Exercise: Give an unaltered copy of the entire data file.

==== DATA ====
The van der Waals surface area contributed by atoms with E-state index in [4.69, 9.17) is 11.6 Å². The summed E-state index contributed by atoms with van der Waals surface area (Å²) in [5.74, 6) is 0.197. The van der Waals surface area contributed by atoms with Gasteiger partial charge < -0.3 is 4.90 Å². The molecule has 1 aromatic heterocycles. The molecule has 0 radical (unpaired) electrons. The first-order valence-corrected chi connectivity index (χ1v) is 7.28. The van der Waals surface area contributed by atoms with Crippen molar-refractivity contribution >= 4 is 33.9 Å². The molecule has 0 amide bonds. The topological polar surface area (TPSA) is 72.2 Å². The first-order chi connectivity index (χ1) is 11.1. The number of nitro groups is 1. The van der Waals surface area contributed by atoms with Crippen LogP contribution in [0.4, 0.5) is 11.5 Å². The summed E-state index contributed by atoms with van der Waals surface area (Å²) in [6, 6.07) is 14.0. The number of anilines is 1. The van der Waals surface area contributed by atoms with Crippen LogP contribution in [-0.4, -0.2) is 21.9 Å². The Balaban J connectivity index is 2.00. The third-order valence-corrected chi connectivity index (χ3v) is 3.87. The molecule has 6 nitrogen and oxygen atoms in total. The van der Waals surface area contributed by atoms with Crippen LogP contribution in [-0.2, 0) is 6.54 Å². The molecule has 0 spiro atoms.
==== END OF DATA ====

The van der Waals surface area contributed by atoms with E-state index in [4.69, 9.17) is 11.6 Å². The summed E-state index contributed by atoms with van der Waals surface area (Å²) in [5.74, 6) is 0.197. The van der Waals surface area contributed by atoms with Gasteiger partial charge < -0.3 is 4.90 Å². The molecule has 1 aromatic heterocycles. The molecule has 0 radical (unpaired) electrons. The first-order valence-corrected chi connectivity index (χ1v) is 7.28. The van der Waals surface area contributed by atoms with Crippen molar-refractivity contribution >= 4 is 33.9 Å². The molecule has 0 amide bonds. The topological polar surface area (TPSA) is 72.2 Å². The first-order chi connectivity index (χ1) is 11.1. The number of nitro groups is 1. The van der Waals surface area contributed by atoms with Crippen LogP contribution in [0.4, 0.5) is 11.5 Å². The summed E-state index contributed by atoms with van der Waals surface area (Å²) in [6, 6.07) is 14.0. The number of anilines is 1. The van der Waals surface area contributed by atoms with Crippen LogP contribution in [-0.4, -0.2) is 21.9 Å². The Balaban J connectivity index is 2.00. The third-order valence-corrected chi connectivity index (χ3v) is 3.87. The molecule has 6 nitrogen and oxygen atoms in total. The van der Waals surface area contributed by atoms with Crippen LogP contribution in [-0.2, 0) is 6.54 Å². The molecule has 0 spiro atoms.